So, how am I returning to these best practices? Sluggishly, I’ll admit.  As I mentioned, I’m plugging into my Bible ‘readings’ while I walk.  I am meeting with a few other women who have committed together to reading Ann Voskamp’s The Broken Way.  And, on weeks like this one, where I am not attending my own congregation, I am re-committing to regular attendance at chapel services here on campus.  I guess you could say that the campus community is our second congregation — we grow within this spiritual family, too.

My blog seems to follow a theme.  I’ve been teaching my literature students that authors use themes to convey messages through their writing.  Those themes, I tell my students, can be stated in terms of a subject plus a verb — for example, ‘struggle transforms’, ‘tradition endures’, and ‘lies always surface’.

I force my students to follow a formula when writing analytical thesis statements — Author, in Title,  verb + how or why.  For example, I might write this on the board tomorrow: ‘Mark Haddon, in The Curious Incident of the Dog in the Night-time uses Christopher’s struggle with autism to convey the theme that difficulties can be overcome.’

Or, I might write this: ‘In the story of my life, God, through continually offering grace despite my habitual turning away, conveys the theme that He loves me.’  That’s His best practice.

Jeremiah 31:3

“I have loved you with an everlasting love; I have drawn you with unfailing kindness.

 

Resolving to Return

My daughter and I spent yesterday morning together at a “Breathe out 2016, Breathe in 2017” yoga class and afterward talked briefly about resolutions — the positive thrust toward change and the set-up for unrealistic expectations and imminent failure.  The yoga instructor, intentionally or not, seemed to suggest that we could will good things to come to us by just opening our arms and our spirits to them.

Oh, that it were so.

Last night, at a New Year’s Eve worship service where my husband was filling in for local pastors away for the holidays, we sang the words, “Christ has done away with sadness,” and my daughter turned to me and cheekily said, “has He really done away with sadness?”

Oh, that it were so.

Truly, we don’t need to look far to see sadness. Every day we witness hatred, violence, murder, poverty, chaos, and, yes, sadness.  Just last night in Turkey, thirty-nine people were senselessly murdered as they attempted to ring in the new year.  The past year has had more than its share of sadness.  Indeed, the coming year will not be immune.

So what are we to do? Wear sackcloth and ashes? Walk around wringing our hands and gnashing our teeth? Shall we shake our fists at God in anger, demanding that He do something?

Nah.

We should do the same thing He’s been telling us to do since the Creation of the world — return to the Lord our God.  That’s all.  Our salvation is not in losing our holiday weight, in getting our finances in order, or in building a better portfolio.  It’s in recognizing that God is still God even when He hasn’t done away with sadness.

When my husband asked the congregation last night to write down one way to connect with God in the coming year, I wrote down the same thing I wrote down last year: return to daily Bible study, return to daily prayer, return to regular writing.  I had to write it down again this year because, as we have established, I am bent on turning away and am in constant need of returning.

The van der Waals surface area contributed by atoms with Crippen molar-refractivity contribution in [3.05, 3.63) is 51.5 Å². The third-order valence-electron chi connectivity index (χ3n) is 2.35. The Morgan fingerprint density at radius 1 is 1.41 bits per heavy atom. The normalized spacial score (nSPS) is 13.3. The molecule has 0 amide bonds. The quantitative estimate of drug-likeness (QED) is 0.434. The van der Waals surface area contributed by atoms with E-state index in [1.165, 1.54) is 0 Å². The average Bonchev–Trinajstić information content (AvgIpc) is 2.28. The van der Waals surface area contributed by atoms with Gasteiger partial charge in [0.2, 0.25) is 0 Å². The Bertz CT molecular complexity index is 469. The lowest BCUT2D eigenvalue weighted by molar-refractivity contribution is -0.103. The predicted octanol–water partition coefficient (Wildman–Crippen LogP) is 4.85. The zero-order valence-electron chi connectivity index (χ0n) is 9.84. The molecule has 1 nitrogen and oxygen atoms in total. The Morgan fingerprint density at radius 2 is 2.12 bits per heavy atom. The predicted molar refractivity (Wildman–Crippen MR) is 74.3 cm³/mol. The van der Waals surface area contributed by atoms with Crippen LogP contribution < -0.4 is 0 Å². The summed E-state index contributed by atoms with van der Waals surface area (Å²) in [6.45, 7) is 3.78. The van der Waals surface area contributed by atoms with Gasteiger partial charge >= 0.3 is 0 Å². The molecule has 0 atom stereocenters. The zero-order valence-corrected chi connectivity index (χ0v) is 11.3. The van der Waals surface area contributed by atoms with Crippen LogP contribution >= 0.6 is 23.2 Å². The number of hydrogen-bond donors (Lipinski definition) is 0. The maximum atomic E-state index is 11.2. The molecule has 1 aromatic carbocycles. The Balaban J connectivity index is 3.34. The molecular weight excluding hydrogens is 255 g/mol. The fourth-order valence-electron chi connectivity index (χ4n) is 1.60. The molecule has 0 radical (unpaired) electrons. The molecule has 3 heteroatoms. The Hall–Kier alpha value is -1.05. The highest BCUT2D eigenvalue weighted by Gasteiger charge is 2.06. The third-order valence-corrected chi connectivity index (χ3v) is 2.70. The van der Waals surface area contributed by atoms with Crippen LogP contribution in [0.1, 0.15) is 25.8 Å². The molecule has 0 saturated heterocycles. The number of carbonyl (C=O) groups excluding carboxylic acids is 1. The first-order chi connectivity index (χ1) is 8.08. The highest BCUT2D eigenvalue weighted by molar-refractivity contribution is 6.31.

The world, which is full of sadness, needs Jesus followers to immerse themselves in the Word and in prayer, because when we do this, we can’t help but reflect His mercy and His grace.  We become beacons when we allow His light to take residence within us.  We point to our Source of Hope and spread love rather than fear.

Will you commit with me to return to the Lord and allow Him to use us to shine His love into the lives of those around us?   Imagine a 2017 that is filled with hopefulness that comes from Christ’s light shining in the darkness.

Isaiah 43:19

Behold I am doing a new thing…

I will make a way in the wilderness and rivers in the desert.

 

 

How Many Times do I have to Tell You?

“How many times do I have to tell you?”

I’ve said it to my children.  “How many times do I have to tell you to rinse out your dish and put it in the dishwasher?”  “How many times do I have to tell you to hang up your wet towel?” “How many times do I have to tell you to call me when you get there?”

I’ve said it to my students. “How many times do I have to tell you that MLA format requires you to double space and use 12 pt. font?”  “How many times do I have to tell you the due date?” “How many times do I need to tell you to document your sources?”

But today I am hearing the words myself, “How many times do I have to tell you?” But while I growl my words in exasperation at my children and my students, I am hearing the words spoken gently into my heart as my chin is lifted tenderly by gentle fingers that draw my eyes upward.

How many times do I have to write the same blog?  How many times do I have to admit that I am “bent on turning” and that I did it again, I turned and went my own way.  In this very busy semester, I went back to what I know — soldiering.  Ok, fine, it has been a milder version of soldiering.  My regimen now includes daily doses of rest, reading, and recovery.  It mandates several repeats of yoga and walking.  It requires completing responsibilities to family such as laundry, cooking, and bill paying.  On the surface, it looks pretty healthy.  But it’s subtle soldiering.  Want to know why? Because I’ve been relying on myself and listening to the voices in the trenches.  How do I know? Because I’m surly.